20 May 2010

House prices will fall in spring says rebel economist

He has been dubbed a prophet of doom and “the merchant of gloom” but University of Western Sydney associate professor of economics and finance, Steve Keen’s credibility stands up to scrutiny because he was the first Australian economist to call the Global Financial Crisis.

Keen acquired his prophet of doom tag by stating mid-2008 that house prices would crash within a couple of years.

A critic of conventional economic theory Keen made a now famous high-profile bet with Macquarie Group interest rate strategist Rory Robertson that house prices would be the same or lower as they were in September 2008 (when the GFC hit its most critical stage) by the end of 2009.

He even sold his own home in support of his prediction.

The loser of the bet agreed to make a 225km trek from Canberra to the top of Mount Kosciuszko wearing a T-shirt across which was emblazoned the words, “I was hopelessly wrong on house prices! Ask me how.”

Keen, the loser, embarked on the long hike on 15 April.

But although he willingly honoured the requirement of the wager there were no signs of contrition. In fact he is adamant that house prices will begin falling by September this year and that the second half of the bet (within 15 years house prices will have tanked 40 per cent) will come to pass.

Keen claimed that, just as Japanese house prices had fallen 40 per cent since its Bubble Economy burst in 1990, so too would Australian house prices. Keen is turning his trek to the top of Mount Kosciuszko into a protest at government policy that has deliberately pushed house prices higher.

“This latest house price bubble began when the government doubled and even tripled the First Home Owners Grant,” said Keen.

“Along with the decision to allow open slather purchases of Australian properties by overseas buyers, the Rudd Government lit a fuse under house prices.

“These policies reversed the GFC inspired trend for Australian households to reduce mortgage debt, and played a major role in reducing the GFC’s impact on Australia. But they did so by reproducing the conditions that led to the GFC in the first place.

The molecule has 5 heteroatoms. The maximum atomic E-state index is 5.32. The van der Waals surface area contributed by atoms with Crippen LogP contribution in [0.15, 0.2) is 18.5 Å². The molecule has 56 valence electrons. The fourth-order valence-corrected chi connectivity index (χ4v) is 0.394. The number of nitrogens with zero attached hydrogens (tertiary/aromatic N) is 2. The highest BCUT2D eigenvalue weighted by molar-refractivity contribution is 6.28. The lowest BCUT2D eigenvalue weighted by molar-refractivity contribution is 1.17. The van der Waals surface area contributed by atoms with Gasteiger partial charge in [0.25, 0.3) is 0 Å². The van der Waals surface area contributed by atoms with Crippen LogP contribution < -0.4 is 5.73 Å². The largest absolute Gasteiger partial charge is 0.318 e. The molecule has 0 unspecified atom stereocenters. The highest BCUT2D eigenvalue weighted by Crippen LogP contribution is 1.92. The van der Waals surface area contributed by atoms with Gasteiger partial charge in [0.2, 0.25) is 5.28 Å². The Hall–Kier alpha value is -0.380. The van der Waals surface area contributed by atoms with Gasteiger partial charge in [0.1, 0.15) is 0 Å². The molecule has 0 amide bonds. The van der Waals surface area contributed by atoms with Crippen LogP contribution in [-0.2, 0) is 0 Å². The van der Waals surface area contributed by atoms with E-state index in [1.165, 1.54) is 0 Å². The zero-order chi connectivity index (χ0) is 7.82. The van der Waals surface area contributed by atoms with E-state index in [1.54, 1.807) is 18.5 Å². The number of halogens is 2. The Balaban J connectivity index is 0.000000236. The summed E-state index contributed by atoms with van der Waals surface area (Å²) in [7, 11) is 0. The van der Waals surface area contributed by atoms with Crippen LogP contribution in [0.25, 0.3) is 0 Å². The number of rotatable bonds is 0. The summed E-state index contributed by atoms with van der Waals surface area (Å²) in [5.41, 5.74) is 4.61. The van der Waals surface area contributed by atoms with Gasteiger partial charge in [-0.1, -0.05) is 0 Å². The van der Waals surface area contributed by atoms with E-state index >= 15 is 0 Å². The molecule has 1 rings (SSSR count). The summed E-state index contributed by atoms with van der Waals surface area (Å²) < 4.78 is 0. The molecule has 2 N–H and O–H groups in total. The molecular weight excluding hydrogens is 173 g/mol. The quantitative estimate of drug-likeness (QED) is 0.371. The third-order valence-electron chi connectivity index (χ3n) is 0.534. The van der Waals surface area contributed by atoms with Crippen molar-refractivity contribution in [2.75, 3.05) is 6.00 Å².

“Australia has taken the “hair of the dog” approach to curing a debt hangover, by borrowing yet more money,” he declared.

Keen, who argues that GFC was the result of too much debt, notes that Australia is the only country in the world with a rising level of debt to GDP.

Keen’s warnings of a property bubble were supported this week by the International Monetary Fund (IMF) in a report that expressed concerns that the Asia-Pacific region, including Australia, is at risk of a property bubble.

Although the IMF found ‘”no evidence of systematic bubbles” in the short-term, it stated that Australian house prices were at elevated levels compared to incomes and rents and that booming property markets across the country represent a threat to financial stability.

The IMF says Australian house prices are overvalued by up to 20 per cent and that the size of the average mortgage has reached an unprecedented high.

The report predicts that low rates, government subsidies and strong immigration will continue to push house prices higher and that a sharp fall in property prices is the inevitable risk.

“As typically happens in housing bubbles, many purchasers may have been buying in the expectation of price appreciation, rather than simply for dwelling purposes,” the report said.

IMF data places Australia’s house price-to-income ratio at one of the highest in the region, second only to India.

Is Keen, the doomsayer, about to be vindicated?

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